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CINCINNATI — Mayor John Cranley, Hamilton County Commissioner Denise Driehaus and several medical professionals held a news conference Thursday to discuss how city hospitals are preparing for COVID-19.
“We will get through this,” Cranley said at Thursday's press conference. “But getting through this means doing things differently.”
CEOs and expert physicians from UC Health, TriHealth, Mercy Health, Christ Hospital and Cincinnati Children's made recommendations on how people should navigate healthcare and prevent the spread of disease.
At this time, there are no confirmed cases in Greater Cincinnati.
"All tests that have come back have come back negative," said Dustin Calhoun of UC Health's Emergency Medicine department.
Among their suggestions are to practice frequent hand-washing and social distancing measures that have been stressed by medical experts nationwide in recent weeks.
Mercy Health's David Fikse also announced that the health system's ambulatory sites will soon be able to do testing for COVID-19.
As hospitals work to set up testing centers, Calhoun cautioned against getting tested unless patients are showing symptoms.
Instead, officials urge those concerned about possible virus symptoms, like runny nose, sore throat, cough, fever and difficulty breathing, call their primary care physician for more information on testing.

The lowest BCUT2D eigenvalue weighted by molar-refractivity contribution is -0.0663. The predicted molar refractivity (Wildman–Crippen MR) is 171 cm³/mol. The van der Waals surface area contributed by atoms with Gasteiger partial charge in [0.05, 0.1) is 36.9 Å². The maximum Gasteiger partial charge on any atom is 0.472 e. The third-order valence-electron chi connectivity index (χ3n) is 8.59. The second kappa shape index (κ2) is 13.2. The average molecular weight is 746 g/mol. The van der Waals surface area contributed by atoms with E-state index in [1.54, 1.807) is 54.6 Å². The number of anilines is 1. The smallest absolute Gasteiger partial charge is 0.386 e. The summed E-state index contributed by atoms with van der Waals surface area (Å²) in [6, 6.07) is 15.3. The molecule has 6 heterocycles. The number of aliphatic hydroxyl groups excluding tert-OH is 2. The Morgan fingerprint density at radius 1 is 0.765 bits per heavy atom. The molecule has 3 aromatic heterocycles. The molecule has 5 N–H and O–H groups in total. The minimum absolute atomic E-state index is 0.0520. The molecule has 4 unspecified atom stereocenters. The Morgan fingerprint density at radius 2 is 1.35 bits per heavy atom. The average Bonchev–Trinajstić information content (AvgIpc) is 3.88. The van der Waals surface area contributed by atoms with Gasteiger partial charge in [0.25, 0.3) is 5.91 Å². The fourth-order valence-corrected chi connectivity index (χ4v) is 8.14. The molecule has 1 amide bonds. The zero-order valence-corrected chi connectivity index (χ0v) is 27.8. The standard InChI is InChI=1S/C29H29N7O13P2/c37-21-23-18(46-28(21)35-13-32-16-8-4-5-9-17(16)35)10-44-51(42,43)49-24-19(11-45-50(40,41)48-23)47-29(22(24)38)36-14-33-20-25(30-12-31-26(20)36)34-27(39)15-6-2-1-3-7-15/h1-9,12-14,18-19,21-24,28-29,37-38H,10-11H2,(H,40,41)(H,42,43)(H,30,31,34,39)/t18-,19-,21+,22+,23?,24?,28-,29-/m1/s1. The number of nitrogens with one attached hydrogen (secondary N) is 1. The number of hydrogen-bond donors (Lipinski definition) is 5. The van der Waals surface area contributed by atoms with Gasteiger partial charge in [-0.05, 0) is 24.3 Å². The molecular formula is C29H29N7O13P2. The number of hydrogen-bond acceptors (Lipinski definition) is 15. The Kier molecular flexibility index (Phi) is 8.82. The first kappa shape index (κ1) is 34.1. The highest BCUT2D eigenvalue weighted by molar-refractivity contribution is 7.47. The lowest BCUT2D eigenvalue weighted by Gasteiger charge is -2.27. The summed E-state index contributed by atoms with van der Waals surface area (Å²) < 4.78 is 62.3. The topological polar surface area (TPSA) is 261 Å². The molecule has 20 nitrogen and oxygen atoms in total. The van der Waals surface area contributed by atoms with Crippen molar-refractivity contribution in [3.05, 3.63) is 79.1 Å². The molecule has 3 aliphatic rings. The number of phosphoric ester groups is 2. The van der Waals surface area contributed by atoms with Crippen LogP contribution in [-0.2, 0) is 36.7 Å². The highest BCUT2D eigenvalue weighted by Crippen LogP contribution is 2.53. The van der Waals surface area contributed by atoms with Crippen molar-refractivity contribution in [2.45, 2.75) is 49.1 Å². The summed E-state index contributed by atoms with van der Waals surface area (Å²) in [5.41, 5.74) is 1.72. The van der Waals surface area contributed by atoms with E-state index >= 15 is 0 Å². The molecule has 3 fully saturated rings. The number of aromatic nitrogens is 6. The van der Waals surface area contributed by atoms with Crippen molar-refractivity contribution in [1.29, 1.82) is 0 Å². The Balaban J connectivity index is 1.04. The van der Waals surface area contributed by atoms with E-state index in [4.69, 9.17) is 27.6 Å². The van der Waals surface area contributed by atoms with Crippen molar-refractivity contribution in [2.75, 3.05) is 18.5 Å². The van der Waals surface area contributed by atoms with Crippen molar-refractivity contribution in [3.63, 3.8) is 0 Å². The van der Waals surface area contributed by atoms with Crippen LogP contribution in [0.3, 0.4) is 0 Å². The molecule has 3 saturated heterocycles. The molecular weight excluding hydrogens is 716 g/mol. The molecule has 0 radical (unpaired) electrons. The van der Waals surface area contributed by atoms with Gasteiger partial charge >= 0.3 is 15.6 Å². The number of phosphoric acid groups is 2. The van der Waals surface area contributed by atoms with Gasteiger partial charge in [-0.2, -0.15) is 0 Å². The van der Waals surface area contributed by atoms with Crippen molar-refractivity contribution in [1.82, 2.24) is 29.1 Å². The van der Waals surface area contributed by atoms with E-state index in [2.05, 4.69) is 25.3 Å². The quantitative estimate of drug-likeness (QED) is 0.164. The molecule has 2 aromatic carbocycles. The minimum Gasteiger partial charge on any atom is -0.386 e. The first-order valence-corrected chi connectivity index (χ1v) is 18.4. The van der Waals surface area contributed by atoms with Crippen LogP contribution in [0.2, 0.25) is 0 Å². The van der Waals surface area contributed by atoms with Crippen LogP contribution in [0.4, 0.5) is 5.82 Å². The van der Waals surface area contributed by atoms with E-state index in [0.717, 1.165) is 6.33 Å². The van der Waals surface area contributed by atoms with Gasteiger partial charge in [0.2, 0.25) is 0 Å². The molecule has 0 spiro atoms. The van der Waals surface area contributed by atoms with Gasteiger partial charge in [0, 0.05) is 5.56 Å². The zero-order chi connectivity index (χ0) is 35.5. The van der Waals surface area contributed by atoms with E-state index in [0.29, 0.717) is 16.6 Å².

Thomas Lamarre, Christ Network's Infectious Disease department said preparations for the regional pandemic have been ongoing, including assessing the number of available beds in all regional medical systems and ventilators needed daily.
Cranley added that city leaders would follow Governor Mike DeWine's lead on canceling events in Cincinnati, including worship events over the weekend.
"We will be gathering with faith leaders to talk about service this weekend," he said. "We’ll have a lot more to update tomorrow on worship this weekend."
Cranley has not implemented a curfew at this time. Driehaus said the county, which declared a state of emergency earlier on Thursday, aims to spread awareness to prevent COVID-19's spread.
The news conference came one day after Cranley declared a state of emergency for Cincinnati in an effort to control the spread of the virus.